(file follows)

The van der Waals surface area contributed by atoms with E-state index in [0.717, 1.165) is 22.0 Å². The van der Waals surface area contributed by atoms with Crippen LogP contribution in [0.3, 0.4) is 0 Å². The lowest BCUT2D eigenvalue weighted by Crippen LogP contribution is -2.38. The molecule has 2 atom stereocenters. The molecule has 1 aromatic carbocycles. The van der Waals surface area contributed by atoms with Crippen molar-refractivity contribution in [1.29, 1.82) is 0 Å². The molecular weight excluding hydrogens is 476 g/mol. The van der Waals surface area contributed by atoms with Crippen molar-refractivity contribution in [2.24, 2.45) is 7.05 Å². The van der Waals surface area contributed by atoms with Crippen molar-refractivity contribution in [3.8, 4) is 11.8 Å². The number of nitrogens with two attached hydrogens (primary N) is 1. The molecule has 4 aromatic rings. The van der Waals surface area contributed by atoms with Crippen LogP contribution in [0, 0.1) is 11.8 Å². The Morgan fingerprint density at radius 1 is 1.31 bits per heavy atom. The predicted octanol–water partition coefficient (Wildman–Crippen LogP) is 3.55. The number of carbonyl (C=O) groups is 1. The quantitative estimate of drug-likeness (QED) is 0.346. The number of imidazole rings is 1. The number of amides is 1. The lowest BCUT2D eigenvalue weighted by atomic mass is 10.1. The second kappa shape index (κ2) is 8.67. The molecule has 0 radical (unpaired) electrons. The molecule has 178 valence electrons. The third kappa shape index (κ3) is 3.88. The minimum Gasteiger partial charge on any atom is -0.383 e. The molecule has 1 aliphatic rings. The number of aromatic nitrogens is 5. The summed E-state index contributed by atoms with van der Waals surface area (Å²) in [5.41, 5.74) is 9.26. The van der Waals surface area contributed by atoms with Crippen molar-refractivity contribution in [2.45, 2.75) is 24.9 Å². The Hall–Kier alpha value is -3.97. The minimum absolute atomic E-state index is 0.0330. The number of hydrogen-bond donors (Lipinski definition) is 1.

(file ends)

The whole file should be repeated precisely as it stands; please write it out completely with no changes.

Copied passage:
The van der Waals surface area contributed by atoms with E-state index in [0.717, 1.165) is 22.0 Å². The van der Waals surface area contributed by atoms with Crippen LogP contribution in [0.3, 0.4) is 0 Å². The lowest BCUT2D eigenvalue weighted by Crippen LogP contribution is -2.38. The molecule has 2 atom stereocenters. The molecule has 1 aromatic carbocycles. The van der Waals surface area contributed by atoms with Crippen molar-refractivity contribution in [1.29, 1.82) is 0 Å². The molecular weight excluding hydrogens is 476 g/mol. The van der Waals surface area contributed by atoms with Crippen molar-refractivity contribution in [2.24, 2.45) is 7.05 Å². The van der Waals surface area contributed by atoms with Crippen molar-refractivity contribution in [3.8, 4) is 11.8 Å². The number of nitrogens with two attached hydrogens (primary N) is 1. The molecule has 4 aromatic rings. The van der Waals surface area contributed by atoms with Crippen LogP contribution in [0, 0.1) is 11.8 Å². The Morgan fingerprint density at radius 1 is 1.31 bits per heavy atom. The predicted octanol–water partition coefficient (Wildman–Crippen LogP) is 3.55. The number of carbonyl (C=O) groups is 1. The quantitative estimate of drug-likeness (QED) is 0.346. The number of imidazole rings is 1. The number of amides is 1. The lowest BCUT2D eigenvalue weighted by atomic mass is 10.1. The second kappa shape index (κ2) is 8.67. The molecule has 0 radical (unpaired) electrons. The molecule has 178 valence electrons. The third kappa shape index (κ3) is 3.88. The minimum Gasteiger partial charge on any atom is -0.383 e. The molecule has 1 aliphatic rings. The number of aromatic nitrogens is 5. The summed E-state index contributed by atoms with van der Waals surface area (Å²) in [5.41, 5.74) is 9.26. The van der Waals surface area contributed by atoms with Crippen molar-refractivity contribution in [2.45, 2.75) is 24.9 Å². The Hall–Kier alpha value is -3.97. The minimum absolute atomic E-state index is 0.0330. The number of hydrogen-bond donors (Lipinski definition) is 1.